### Abstract

The goal of the thesis is to develop flexible mathematical methods for quantitative interpretation of image content. Problems from research areas as diverse as evolutionary biology, remote sensing and materials science have motivated the methodological development. The solutions are inspired by classical mathematical image analysis techniques, information theory, probabilistic graphical models and manifold learning.

Specifically, the thesis revolves around describing three major components of images, namely intensity, texture and geometry. Intensity distribution modelling is important for obtaining useful global representations of the raw image data. Texture description provides a local representation of the image content, useful for descriptive and discriminative scenarios. Geometrical knowledge of the image content is leveraged within the framework of Markov random fields. Mathematical models are developed around these three topics and constitute building blocks useful for engineering image-based solutions to a wide range of problems.

The contributions include automated quantification of frog patterning from field imagery, statistical methods for estimating the genetic basis of quantified mimicry phenotypes, estimation of the atomic structure of graphene from low-contrast transmission electron microscopy images and patch-based crop classification from synthetic aperture radar data. Further, an information theoretic approach to two-set image decomposition is presented, representing a purely methodological contribution.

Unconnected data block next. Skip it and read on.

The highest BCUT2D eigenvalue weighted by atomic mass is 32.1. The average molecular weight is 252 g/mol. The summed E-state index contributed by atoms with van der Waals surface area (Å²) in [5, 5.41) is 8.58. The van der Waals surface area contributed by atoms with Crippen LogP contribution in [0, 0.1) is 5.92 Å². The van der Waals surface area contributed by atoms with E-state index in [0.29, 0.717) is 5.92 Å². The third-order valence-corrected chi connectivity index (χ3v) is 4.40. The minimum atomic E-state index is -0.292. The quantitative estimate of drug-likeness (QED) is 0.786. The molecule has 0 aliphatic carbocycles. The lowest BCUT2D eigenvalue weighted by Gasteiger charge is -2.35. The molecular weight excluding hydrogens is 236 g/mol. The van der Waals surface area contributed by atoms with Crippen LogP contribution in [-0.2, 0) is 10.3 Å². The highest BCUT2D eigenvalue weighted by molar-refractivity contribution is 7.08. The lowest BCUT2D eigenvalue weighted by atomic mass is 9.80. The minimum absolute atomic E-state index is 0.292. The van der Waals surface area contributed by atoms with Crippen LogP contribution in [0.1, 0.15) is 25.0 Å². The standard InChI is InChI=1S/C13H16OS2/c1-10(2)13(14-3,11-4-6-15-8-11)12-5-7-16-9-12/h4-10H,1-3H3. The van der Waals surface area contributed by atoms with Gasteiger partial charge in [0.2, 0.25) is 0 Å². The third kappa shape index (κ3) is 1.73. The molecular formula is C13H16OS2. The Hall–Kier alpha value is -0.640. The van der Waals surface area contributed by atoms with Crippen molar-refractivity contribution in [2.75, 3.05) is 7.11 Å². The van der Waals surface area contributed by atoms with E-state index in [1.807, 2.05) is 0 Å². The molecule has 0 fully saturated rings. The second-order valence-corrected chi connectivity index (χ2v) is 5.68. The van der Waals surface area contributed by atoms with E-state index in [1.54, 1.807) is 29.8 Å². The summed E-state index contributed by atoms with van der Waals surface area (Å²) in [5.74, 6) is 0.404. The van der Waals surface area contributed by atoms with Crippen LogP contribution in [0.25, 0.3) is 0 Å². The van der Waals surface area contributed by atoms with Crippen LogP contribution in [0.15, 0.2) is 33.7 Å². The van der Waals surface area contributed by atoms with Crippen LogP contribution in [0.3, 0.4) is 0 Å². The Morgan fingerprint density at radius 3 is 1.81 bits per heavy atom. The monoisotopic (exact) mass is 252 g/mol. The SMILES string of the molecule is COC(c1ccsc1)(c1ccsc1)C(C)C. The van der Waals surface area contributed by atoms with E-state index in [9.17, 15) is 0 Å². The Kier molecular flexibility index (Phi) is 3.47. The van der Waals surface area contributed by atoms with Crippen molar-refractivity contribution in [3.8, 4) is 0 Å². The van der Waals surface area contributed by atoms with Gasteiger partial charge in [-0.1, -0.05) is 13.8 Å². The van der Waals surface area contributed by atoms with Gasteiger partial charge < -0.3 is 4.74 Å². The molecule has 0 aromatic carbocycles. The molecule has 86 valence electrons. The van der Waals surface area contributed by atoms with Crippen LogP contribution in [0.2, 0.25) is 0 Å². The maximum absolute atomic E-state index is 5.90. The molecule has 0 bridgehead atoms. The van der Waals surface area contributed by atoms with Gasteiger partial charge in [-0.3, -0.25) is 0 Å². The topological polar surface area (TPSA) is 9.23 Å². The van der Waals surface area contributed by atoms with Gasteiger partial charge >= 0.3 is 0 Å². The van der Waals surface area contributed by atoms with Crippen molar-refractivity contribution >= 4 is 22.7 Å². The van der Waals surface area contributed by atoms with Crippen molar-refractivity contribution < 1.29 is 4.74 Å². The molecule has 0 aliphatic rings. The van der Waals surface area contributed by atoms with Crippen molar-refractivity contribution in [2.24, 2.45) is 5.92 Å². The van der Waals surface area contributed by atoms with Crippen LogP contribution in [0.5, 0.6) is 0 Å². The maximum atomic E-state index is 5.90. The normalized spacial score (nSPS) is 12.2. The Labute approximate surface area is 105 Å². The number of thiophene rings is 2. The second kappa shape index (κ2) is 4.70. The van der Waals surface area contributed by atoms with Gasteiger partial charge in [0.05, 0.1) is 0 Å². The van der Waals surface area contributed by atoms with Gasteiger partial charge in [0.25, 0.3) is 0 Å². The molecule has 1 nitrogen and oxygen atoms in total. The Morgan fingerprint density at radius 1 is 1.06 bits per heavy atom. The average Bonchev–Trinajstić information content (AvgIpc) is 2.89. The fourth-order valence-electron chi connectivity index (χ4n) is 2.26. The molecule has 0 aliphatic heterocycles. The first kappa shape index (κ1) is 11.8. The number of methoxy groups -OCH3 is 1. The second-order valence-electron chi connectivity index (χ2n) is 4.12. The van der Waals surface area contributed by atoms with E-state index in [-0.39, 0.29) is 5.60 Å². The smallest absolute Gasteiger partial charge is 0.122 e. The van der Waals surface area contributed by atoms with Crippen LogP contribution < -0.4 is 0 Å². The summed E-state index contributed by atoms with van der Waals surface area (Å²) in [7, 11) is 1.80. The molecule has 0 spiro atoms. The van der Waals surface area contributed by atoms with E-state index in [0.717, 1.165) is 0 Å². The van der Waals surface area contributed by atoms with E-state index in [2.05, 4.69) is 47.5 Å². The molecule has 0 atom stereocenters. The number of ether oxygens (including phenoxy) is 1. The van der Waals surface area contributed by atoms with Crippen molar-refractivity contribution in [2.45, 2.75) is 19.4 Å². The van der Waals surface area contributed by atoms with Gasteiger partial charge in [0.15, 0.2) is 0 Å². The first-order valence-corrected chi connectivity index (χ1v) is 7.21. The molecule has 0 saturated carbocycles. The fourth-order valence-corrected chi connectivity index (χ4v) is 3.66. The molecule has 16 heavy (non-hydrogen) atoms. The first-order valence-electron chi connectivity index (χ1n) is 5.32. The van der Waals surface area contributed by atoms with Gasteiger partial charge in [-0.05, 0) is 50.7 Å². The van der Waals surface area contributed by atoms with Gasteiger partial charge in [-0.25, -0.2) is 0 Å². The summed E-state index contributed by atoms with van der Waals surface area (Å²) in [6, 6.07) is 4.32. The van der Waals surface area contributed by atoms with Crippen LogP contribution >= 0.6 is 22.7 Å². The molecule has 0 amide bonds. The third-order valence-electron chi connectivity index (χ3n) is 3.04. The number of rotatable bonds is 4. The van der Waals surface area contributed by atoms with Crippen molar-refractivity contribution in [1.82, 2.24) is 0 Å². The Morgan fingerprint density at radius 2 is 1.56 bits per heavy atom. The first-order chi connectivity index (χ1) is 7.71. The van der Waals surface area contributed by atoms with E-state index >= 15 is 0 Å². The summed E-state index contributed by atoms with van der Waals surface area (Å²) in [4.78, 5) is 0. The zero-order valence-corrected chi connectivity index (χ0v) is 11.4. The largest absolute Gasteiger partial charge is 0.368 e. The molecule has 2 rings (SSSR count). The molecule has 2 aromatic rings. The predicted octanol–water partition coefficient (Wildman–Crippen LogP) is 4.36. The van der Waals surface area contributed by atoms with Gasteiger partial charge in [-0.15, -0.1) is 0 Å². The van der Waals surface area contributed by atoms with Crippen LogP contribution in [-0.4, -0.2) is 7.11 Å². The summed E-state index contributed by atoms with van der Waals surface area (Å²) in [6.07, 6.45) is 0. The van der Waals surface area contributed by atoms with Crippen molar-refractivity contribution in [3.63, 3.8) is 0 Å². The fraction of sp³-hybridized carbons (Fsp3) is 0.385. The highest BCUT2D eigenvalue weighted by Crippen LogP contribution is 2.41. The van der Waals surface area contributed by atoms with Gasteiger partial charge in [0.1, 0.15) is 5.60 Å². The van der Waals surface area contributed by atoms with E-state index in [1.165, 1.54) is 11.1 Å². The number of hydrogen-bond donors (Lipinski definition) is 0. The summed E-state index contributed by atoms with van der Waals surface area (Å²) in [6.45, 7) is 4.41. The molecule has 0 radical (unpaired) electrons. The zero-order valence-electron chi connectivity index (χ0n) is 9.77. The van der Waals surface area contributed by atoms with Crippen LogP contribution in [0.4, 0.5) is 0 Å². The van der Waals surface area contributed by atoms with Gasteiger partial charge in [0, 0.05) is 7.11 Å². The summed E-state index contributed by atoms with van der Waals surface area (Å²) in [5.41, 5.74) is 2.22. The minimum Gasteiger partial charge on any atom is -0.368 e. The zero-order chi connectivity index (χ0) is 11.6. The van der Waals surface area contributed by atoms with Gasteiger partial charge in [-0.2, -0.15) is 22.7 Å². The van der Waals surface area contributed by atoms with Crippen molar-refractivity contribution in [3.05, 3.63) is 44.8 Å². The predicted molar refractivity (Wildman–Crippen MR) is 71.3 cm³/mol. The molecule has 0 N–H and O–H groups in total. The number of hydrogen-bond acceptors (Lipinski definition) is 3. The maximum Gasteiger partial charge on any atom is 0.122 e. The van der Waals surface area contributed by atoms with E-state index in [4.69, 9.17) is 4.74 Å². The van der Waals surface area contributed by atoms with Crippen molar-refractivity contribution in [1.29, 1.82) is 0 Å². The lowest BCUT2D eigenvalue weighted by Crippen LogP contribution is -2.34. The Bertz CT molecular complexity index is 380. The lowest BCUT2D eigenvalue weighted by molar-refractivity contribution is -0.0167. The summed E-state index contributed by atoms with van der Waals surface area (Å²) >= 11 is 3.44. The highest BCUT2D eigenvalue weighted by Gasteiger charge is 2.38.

This thesis makes statistical image analysis available to fellow researchers with domain specific problems, and provides new methodology relevant for the field itself.

Specifically, the thesis revolves around describing three major components of images, namely intensity, texture and geometry. Intensity distribution modelling is important for obtaining useful global representations of the raw image data. Texture description provides a local representation of the image content, useful for descriptive and discriminative scenarios. Geometrical knowledge of the image content is leveraged within the framework of Markov random fields. Mathematical models are developed around these three topics and constitute building blocks useful for engineering image-based solutions to a wide range of problems.

The contributions include automated quantification of frog patterning from field imagery, statistical methods for estimating the genetic basis of quantified mimicry phenotypes, estimation of the atomic structure of graphene from low-contrast transmission electron microscopy images and patch-based crop classification from synthetic aperture radar data. Further, an information theoretic approach to two-set image decomposition is presented, representing a purely methodological contribution.

This thesis makes statistical image analysis available to fellow researchers with domain specific problems, and provides new methodology relevant for the field itself.

Original language | English |
---|

Place of Publication | Kgs. Lyngby |
---|---|

Publisher | Technical University of Denmark |

Number of pages | 290 |

Publication status | Published - 2015 |

Series | DTU Compute PHD-2014 |
---|---|

Number | 346 |

ISSN | 0909-3192 |

## Cite this

Vestergaard, J. S. (2015).

*Interpretation of images from intensity, texture and geometry*. Technical University of Denmark. DTU Compute PHD-2014, No. 346